AS: And South Park!


PCZ: That’s true, yes! So, on the flip-side to that, part of the fun has to be when you have a topic that you’re absolutely convinced is impossible and no matter what you do you can’t disprove it.

AS: Yeah, some of the best stories we’ve done are the ones in which we came to the opposite conclusion we though when we started. Yes, absolutely.

JH: We’re actually delighted when we get something wrong, not that we try to do that, but for us it really is all about what we’re personally gaining from that. We’re learning a huge amount on this program. We’ve changed dramatically since we started doing this as far as our understanding of the way that the world works and so if we’ve got something wrong and we figure that out that’s something we treasure because that means that we actually learned something in the process. If it all worked the way that we planned, you know, what’s the point?

PCZ: I think that’s probably a misconception of critical thinking, that it’s all about proving things wrong when it’s more along the lines of getting to the truth of the matter.

AS: I think where people make the mistake is that they think that skeptical thinking it just the other side of their own particular point when a skeptic is much more likely to say “You’re right, I’m wrong” than “I think you’re wrong.”

PCZ: Right, and it seems like it’s more along the lines of “Let’s prove that this is true” as opposed to “Everything you believe is wrong and here’s how.” For each of you, what is something that you haven’t tackled yet on the show, but have always wanted to?

AS: That changes all the time. When I look at this list of stories that we’ve got ahead of us for the nest 30 or 40 stories, there’s ones on there I’m thrilled by. We’ve got one right now that I’ve been working an outline on about bumblebees lifting someone’s laptop. It actually tickles me pink and I’m dying to try out bug strength as a longform story. But that changes all the time.

JH: I guess in my case it’s always a struggle for me to actually care whether a myth is true or not because I’m just interested in playing with the stuff at hand. I don’t care what the results are (laughs). For me, what I’m anxious or eager to tackle are interesting and creative technical challenges. We’ve got one coming up, for example, that is whether you can actually make a human-powered helicopter from all the way back in Leonardo da Vinci’s time where he thought up that sort of corkscrew thing that he designed. Given today’s technology, how far could you actually go. So, we have that on our list as something we can attempt and the fact that it’s technically and physically so close to impossibility, that, for me, is something I’m eager to challenge. For both of us, as an example, our favorite episode that we’ve ever done is the lead balloon. That was such a supreme technical challenge. It was so close to not being able to do it, it took us two years to find a supplier of the lead that was thin enough for us to work with and the whole episode was about the technical challenge of pulling that off. The designing and implementation of that was, for the both of us, the epitome of what we like to get into.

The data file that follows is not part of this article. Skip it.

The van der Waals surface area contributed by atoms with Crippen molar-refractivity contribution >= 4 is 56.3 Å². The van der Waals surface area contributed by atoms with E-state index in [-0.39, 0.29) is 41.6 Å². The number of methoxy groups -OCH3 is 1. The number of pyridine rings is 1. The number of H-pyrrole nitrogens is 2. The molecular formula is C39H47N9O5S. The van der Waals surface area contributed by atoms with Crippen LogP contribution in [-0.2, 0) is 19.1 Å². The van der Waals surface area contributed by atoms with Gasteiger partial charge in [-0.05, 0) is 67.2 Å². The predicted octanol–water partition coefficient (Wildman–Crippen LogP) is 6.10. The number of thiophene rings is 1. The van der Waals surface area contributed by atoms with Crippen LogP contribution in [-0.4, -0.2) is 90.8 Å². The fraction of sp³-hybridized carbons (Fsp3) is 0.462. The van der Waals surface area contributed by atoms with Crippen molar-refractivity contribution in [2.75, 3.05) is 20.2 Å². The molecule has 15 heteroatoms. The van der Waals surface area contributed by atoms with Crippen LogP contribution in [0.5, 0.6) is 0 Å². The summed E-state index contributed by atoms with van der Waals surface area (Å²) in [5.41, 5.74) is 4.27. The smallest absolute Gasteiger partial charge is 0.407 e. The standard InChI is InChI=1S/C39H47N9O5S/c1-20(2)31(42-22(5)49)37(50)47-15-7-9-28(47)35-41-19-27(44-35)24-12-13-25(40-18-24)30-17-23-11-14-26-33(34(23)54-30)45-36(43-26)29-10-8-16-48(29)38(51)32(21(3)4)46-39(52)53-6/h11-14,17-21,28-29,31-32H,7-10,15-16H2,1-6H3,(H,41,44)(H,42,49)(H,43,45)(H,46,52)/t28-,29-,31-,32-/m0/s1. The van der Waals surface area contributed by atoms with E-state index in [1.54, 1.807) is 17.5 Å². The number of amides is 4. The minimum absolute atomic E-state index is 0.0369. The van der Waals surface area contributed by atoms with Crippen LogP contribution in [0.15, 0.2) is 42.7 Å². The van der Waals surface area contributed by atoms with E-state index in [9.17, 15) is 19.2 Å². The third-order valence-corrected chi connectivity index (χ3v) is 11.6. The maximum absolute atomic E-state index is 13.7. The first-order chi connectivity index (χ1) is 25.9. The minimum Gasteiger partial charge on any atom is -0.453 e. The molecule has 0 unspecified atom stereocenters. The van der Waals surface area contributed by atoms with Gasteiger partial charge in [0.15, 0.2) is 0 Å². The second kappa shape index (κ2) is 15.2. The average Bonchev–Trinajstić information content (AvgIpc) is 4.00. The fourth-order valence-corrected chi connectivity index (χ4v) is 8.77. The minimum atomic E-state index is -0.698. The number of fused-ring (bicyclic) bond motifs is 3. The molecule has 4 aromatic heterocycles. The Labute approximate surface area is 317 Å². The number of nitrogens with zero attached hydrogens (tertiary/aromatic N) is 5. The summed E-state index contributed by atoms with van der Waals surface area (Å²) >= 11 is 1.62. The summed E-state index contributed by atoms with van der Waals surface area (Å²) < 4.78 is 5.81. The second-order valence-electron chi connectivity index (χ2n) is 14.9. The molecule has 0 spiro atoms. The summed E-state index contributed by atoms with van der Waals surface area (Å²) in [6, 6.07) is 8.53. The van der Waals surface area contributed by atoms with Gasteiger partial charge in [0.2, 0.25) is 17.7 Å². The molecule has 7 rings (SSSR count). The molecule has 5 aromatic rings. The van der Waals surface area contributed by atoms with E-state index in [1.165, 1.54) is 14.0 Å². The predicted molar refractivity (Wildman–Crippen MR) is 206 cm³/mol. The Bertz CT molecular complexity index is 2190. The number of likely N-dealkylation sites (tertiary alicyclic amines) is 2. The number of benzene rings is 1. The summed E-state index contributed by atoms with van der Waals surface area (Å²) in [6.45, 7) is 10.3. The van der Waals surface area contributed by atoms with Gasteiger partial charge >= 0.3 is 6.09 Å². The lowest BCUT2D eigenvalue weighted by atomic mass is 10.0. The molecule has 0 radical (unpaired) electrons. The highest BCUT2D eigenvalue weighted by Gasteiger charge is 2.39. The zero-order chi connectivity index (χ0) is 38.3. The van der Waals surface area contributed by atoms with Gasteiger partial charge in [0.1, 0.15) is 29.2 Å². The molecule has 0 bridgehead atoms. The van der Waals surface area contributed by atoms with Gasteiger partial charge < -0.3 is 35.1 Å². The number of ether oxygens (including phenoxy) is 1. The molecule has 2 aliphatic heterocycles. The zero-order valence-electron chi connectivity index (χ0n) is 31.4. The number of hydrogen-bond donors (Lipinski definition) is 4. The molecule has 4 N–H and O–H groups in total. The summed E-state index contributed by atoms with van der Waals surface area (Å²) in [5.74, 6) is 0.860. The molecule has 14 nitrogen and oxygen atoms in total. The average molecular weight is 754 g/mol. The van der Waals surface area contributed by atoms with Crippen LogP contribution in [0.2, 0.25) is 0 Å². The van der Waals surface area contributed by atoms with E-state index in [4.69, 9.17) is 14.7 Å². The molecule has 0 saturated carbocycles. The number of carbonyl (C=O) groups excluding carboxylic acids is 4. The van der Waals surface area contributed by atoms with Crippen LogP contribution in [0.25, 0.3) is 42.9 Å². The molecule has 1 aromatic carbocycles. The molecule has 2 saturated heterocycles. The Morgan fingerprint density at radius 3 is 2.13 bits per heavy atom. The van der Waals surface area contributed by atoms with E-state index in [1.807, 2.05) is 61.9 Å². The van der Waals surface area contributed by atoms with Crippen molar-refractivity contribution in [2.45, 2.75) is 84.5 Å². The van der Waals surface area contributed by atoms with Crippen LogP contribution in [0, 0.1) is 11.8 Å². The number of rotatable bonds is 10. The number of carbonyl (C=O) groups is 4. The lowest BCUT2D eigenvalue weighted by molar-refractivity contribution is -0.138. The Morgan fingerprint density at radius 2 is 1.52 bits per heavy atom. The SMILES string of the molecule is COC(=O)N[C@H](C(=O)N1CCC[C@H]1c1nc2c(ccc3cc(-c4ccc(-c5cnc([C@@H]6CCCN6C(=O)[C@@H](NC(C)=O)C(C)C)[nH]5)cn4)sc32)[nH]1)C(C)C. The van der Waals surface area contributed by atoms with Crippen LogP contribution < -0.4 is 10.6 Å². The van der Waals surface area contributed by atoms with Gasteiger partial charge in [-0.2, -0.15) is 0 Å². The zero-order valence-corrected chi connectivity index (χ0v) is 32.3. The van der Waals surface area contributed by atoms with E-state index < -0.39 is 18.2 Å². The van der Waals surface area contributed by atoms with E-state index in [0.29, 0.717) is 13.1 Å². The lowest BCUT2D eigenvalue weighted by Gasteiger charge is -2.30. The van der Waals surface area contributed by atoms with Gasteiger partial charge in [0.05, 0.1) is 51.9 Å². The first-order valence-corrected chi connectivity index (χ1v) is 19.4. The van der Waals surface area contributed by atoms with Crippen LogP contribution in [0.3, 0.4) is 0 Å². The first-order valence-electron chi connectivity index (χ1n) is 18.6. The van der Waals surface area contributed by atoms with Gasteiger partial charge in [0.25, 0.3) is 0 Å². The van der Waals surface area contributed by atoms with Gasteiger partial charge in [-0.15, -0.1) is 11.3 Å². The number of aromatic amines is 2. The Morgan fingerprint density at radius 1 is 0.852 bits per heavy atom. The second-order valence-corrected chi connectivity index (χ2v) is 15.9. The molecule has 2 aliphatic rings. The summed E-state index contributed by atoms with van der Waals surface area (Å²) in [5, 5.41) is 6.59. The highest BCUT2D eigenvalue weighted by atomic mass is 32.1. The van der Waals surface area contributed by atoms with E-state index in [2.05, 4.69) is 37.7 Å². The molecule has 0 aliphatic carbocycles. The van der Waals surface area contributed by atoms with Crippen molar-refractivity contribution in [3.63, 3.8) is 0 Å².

PCZ: Has there been any thought to doing some long-term myths or urban legends over a number of episodes?

AS: Well, anything is possible. Often times when we get better data than when we originally shot an episode we’ll go back and do an episode called “Myth Evolutions” where we’ll take it to the next level with better data and better methodology and we may, as likely as not, come to a different conclusion. There are several stories that have progressed, I mean, we’ve done around six hours on fuel efficiency alone.

“For both of us, as an example, our favorite episode that we’ve ever done is the lead balloon. That was such a supreme technical challenge.” – Jamie Hyneman

JH: That being said, though, the production is loathe to let us finish an episode saying “Well, maybe” (laughter). They like us to come to some sort of conclusion.

PCZ: It’s obvious watching the show and talking to you guys that your enthusiasm hasn’t diminished at all, so I would guess that this is something you both are interested in doing for a long time to come.

AS: Until they lock the doors!

JH: Yeah, absolutely. We’re having a ball.

PCZ: Lastly, are there any other movies myths we can look forward to you guys tackling?

AS: Oh yeah! We’re working on a story right now called “Spy Cars” where we look at the classics of the spy car genre like do smoke screens, oil slicks and tacks actually help you evade someone who is chasing you in a car.

Thank you very much to Jamie Hyneman and Adam Savage for taking the time to speak to me. Check out the Mythbusters premiere on October 7th at 9:00PM on Discovery!